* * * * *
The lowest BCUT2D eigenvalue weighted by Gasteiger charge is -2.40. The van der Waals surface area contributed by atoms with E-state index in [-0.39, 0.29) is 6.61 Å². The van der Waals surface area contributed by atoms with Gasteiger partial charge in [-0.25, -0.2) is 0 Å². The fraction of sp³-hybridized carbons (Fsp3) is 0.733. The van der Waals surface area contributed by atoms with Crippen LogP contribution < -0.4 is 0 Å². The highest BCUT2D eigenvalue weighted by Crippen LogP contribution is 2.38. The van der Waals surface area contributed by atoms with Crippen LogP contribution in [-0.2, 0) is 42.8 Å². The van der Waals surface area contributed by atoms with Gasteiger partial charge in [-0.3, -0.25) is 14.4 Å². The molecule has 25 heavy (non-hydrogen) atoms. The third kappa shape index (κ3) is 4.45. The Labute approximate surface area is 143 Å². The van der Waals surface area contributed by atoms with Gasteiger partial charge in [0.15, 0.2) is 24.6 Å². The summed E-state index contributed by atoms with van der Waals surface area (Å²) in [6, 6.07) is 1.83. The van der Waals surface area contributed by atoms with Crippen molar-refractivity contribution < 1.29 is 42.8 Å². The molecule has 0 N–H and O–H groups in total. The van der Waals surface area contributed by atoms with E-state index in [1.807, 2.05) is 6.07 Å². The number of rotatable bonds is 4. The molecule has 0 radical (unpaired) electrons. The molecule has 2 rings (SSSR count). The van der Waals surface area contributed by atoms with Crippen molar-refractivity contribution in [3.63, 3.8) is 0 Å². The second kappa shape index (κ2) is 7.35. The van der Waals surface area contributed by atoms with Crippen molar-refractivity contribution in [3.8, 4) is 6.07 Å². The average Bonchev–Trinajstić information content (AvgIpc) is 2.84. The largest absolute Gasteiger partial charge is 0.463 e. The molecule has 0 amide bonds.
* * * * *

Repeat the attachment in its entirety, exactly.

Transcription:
The lowest BCUT2D eigenvalue weighted by Gasteiger charge is -2.40. The van der Waals surface area contributed by atoms with E-state index in [-0.39, 0.29) is 6.61 Å². The van der Waals surface area contributed by atoms with Gasteiger partial charge in [-0.25, -0.2) is 0 Å². The fraction of sp³-hybridized carbons (Fsp3) is 0.733. The van der Waals surface area contributed by atoms with Crippen LogP contribution < -0.4 is 0 Å². The highest BCUT2D eigenvalue weighted by Crippen LogP contribution is 2.38. The van der Waals surface area contributed by atoms with Crippen LogP contribution in [-0.2, 0) is 42.8 Å². The van der Waals surface area contributed by atoms with Gasteiger partial charge in [-0.3, -0.25) is 14.4 Å². The molecule has 25 heavy (non-hydrogen) atoms. The third kappa shape index (κ3) is 4.45. The Labute approximate surface area is 143 Å². The van der Waals surface area contributed by atoms with Gasteiger partial charge in [0.15, 0.2) is 24.6 Å². The summed E-state index contributed by atoms with van der Waals surface area (Å²) in [6, 6.07) is 1.83. The van der Waals surface area contributed by atoms with Crippen molar-refractivity contribution < 1.29 is 42.8 Å². The molecule has 0 N–H and O–H groups in total. The van der Waals surface area contributed by atoms with E-state index in [1.807, 2.05) is 6.07 Å². The number of rotatable bonds is 4. The molecule has 0 radical (unpaired) electrons. The molecule has 2 rings (SSSR count). The van der Waals surface area contributed by atoms with Crippen molar-refractivity contribution in [3.63, 3.8) is 0 Å². The second kappa shape index (κ2) is 7.35. The van der Waals surface area contributed by atoms with Crippen molar-refractivity contribution in [3.8, 4) is 6.07 Å². The average Bonchev–Trinajstić information content (AvgIpc) is 2.84. The largest absolute Gasteiger partial charge is 0.463 e. The molecule has 0 amide bonds.